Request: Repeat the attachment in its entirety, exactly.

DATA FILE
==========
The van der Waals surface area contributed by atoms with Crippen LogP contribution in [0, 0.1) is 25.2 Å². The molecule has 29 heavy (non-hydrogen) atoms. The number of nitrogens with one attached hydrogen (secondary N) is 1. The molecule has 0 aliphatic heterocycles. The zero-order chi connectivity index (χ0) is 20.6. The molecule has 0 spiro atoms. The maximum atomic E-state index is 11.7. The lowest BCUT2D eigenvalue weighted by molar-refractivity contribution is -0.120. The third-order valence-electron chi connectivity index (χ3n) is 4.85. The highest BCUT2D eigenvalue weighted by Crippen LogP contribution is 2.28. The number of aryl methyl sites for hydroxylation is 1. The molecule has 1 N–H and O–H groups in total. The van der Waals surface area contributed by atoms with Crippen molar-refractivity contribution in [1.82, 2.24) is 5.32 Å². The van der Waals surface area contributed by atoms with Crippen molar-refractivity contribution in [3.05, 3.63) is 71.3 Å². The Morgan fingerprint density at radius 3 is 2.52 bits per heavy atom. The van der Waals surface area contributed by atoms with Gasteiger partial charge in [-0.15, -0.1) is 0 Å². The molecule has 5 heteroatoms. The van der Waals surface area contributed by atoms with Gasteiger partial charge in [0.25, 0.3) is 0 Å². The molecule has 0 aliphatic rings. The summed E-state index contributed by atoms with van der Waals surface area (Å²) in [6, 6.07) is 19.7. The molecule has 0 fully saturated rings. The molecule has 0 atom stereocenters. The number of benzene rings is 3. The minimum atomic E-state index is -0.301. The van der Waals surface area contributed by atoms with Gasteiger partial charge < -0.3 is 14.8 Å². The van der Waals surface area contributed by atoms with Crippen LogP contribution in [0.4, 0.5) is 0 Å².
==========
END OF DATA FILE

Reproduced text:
The van der Waals surface area contributed by atoms with Crippen LogP contribution in [0, 0.1) is 25.2 Å². The molecule has 29 heavy (non-hydrogen) atoms. The number of nitrogens with one attached hydrogen (secondary N) is 1. The molecule has 0 aliphatic heterocycles. The zero-order chi connectivity index (χ0) is 20.6. The molecule has 0 spiro atoms. The maximum atomic E-state index is 11.7. The lowest BCUT2D eigenvalue weighted by molar-refractivity contribution is -0.120. The third-order valence-electron chi connectivity index (χ3n) is 4.85. The highest BCUT2D eigenvalue weighted by Crippen LogP contribution is 2.28. The number of aryl methyl sites for hydroxylation is 1. The molecule has 1 N–H and O–H groups in total. The van der Waals surface area contributed by atoms with Crippen molar-refractivity contribution in [1.82, 2.24) is 5.32 Å². The van der Waals surface area contributed by atoms with Crippen molar-refractivity contribution in [3.05, 3.63) is 71.3 Å². The Morgan fingerprint density at radius 3 is 2.52 bits per heavy atom. The van der Waals surface area contributed by atoms with Gasteiger partial charge in [-0.15, -0.1) is 0 Å². The molecule has 5 heteroatoms. The van der Waals surface area contributed by atoms with Gasteiger partial charge in [0.25, 0.3) is 0 Å². The molecule has 0 aliphatic rings. The summed E-state index contributed by atoms with van der Waals surface area (Å²) in [6, 6.07) is 19.7. The molecule has 0 fully saturated rings. The molecule has 0 atom stereocenters. The number of benzene rings is 3. The minimum atomic E-state index is -0.301. The van der Waals surface area contributed by atoms with Gasteiger partial charge < -0.3 is 14.8 Å². The van der Waals surface area contributed by atoms with Crippen LogP contribution in [0.4, 0.5) is 0 Å².